Thierry Schellenbach from Stream, an app that helps you build activity feeds, handles post-success free accounts support tickets with StackOverflow – an SEO tactic and a way to get support agents for free – while paid accounts are checked in with regularly and more closely analyzed.
A common characteristic between all interviewed companies is an NPS survey, which asks customers to rate their own satisfaction on a scale of 1-10.
Companies might have several automated processes running alongside manual check-ins, ensuring that communication is tailored to the customer’s situation but also doesn’t take an overwhelming amount of time or is accidentally missed.
Stay on the lookout for upsell opportunities
Part of the beauty of having a dedicated Customer Success team is that you establish an open line of communication with your customers and have someone who is directly responsible for the health of an account. While sales teams would traditionally be checking in with customers to offer them upgrades, using a dedicated team leaves Sales to focus on closing deals with new customers.
By analyzing the client’s workflow, Customer Success managers can get an idea of the account usage and offer a higher package at the right time, or access to an add-on that will make the customer’s life easier. Saas API ad server Adzerk says the process can stretch on for over a year because the Customer Success is in tune with the growth of their clients:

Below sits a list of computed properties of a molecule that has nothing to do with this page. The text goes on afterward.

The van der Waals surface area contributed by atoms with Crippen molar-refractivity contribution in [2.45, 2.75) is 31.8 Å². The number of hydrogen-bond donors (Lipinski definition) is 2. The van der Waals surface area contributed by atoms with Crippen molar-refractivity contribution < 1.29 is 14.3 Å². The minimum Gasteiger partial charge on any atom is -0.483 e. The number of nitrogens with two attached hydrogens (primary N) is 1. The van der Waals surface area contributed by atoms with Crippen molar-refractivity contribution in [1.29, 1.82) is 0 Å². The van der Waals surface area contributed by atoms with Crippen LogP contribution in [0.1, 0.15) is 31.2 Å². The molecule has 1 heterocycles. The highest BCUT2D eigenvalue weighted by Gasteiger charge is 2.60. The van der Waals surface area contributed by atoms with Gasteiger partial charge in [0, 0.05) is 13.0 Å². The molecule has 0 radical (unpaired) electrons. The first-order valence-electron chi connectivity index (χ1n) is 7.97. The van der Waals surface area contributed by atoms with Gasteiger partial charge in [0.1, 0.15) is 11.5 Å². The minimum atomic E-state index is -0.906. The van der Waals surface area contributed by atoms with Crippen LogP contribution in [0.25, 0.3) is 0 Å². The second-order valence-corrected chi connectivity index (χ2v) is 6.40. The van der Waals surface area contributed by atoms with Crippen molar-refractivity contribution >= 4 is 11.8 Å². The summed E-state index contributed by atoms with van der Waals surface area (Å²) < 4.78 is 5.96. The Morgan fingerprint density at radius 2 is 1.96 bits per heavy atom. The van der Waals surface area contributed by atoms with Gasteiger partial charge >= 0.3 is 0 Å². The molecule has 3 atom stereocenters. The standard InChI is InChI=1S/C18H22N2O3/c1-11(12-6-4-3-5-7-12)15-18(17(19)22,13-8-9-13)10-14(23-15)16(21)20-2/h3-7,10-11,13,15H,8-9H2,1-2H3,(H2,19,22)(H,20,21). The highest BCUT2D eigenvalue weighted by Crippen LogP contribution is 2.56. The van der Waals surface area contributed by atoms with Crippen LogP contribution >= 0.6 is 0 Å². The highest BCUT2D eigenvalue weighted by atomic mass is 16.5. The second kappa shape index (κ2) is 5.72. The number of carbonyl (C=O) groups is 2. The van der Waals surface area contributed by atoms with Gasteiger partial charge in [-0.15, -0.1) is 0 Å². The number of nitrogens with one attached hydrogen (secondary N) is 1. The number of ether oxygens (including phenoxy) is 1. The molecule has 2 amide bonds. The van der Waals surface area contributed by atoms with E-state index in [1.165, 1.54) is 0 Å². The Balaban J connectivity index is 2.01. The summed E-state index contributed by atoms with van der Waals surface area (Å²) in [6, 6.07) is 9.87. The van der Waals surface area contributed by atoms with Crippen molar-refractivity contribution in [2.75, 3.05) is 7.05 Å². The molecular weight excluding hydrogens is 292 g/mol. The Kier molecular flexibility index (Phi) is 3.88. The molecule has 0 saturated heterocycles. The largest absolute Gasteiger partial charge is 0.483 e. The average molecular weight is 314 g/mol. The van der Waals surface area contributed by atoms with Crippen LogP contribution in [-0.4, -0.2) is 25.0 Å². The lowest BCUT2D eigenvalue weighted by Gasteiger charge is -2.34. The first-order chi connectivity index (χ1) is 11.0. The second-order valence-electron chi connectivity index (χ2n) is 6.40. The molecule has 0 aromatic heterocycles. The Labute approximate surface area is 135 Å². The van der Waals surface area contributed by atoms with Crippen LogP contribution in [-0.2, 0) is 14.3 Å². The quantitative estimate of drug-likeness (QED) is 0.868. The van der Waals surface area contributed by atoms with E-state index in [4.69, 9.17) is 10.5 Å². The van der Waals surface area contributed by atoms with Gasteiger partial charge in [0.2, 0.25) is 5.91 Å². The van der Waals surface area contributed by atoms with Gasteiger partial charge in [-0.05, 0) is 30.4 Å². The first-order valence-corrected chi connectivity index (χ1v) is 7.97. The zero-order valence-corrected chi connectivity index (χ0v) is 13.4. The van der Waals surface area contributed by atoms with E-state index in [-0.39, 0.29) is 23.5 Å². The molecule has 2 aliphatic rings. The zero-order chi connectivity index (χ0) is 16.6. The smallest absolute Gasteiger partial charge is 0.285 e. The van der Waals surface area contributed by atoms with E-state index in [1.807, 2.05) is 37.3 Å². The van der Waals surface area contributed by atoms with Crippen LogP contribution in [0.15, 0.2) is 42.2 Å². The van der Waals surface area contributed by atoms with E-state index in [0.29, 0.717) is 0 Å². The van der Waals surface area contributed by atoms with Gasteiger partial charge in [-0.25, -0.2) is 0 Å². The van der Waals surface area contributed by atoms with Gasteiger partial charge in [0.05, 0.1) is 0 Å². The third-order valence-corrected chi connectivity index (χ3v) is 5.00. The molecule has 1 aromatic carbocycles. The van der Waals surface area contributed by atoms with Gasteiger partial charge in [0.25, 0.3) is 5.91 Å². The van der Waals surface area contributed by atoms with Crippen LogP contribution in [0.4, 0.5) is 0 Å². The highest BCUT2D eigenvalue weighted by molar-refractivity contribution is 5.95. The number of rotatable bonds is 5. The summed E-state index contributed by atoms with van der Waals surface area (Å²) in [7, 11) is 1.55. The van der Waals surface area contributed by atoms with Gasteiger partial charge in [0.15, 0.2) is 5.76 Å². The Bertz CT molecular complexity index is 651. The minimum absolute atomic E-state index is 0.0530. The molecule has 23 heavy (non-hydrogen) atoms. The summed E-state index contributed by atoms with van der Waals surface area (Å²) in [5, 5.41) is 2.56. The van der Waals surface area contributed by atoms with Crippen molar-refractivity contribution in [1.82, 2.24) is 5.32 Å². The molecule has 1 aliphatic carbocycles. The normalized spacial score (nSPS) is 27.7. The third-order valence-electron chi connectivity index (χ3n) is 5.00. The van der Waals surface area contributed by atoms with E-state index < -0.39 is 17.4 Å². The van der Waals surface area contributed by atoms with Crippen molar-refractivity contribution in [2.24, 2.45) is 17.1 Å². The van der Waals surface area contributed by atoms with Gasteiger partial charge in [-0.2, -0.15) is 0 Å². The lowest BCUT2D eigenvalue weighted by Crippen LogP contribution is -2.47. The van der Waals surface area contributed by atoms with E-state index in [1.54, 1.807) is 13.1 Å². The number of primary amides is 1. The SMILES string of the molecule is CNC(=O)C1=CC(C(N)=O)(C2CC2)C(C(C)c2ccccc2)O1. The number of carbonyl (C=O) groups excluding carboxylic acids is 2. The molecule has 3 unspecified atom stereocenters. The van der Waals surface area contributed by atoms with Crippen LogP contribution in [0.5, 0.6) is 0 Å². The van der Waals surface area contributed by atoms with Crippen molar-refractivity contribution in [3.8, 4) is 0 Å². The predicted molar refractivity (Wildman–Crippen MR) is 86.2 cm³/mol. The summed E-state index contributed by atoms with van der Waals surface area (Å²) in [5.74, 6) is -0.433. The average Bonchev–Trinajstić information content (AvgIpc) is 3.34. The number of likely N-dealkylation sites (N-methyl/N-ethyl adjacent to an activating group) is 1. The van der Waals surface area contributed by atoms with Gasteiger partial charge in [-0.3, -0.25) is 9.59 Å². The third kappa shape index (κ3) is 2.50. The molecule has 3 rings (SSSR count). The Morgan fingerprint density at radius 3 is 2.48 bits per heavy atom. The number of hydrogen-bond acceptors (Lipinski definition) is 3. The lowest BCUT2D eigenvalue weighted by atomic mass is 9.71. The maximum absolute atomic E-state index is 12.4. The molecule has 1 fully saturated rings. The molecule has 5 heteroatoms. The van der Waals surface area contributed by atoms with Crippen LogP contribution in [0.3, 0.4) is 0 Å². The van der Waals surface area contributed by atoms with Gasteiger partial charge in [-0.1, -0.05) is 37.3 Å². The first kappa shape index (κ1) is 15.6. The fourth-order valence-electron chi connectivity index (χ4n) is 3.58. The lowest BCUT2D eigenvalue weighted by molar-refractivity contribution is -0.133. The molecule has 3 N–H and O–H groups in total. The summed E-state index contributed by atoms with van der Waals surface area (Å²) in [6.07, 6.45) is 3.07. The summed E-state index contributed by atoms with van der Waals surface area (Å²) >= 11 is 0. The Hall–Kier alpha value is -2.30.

“We try to establish ways to grow the relationship and that’s when Customer Success and Sales work together to identify add ons, new tiers and areas where clients can upgrade to help them use more of our tools to grow.” — Alejandro Sanchez, Adzerk
10 quick Customer Success tips
Processes are all well and good, but the point of this piece is so you can take and adapt the ideas being used by successful SaaS companies and adapt them for your own business. In the spirit of giving you some useful, bite-sized tips to think about, I asked each SaaS company I talked with to give me a tip they’ve learned along the way. Here they are: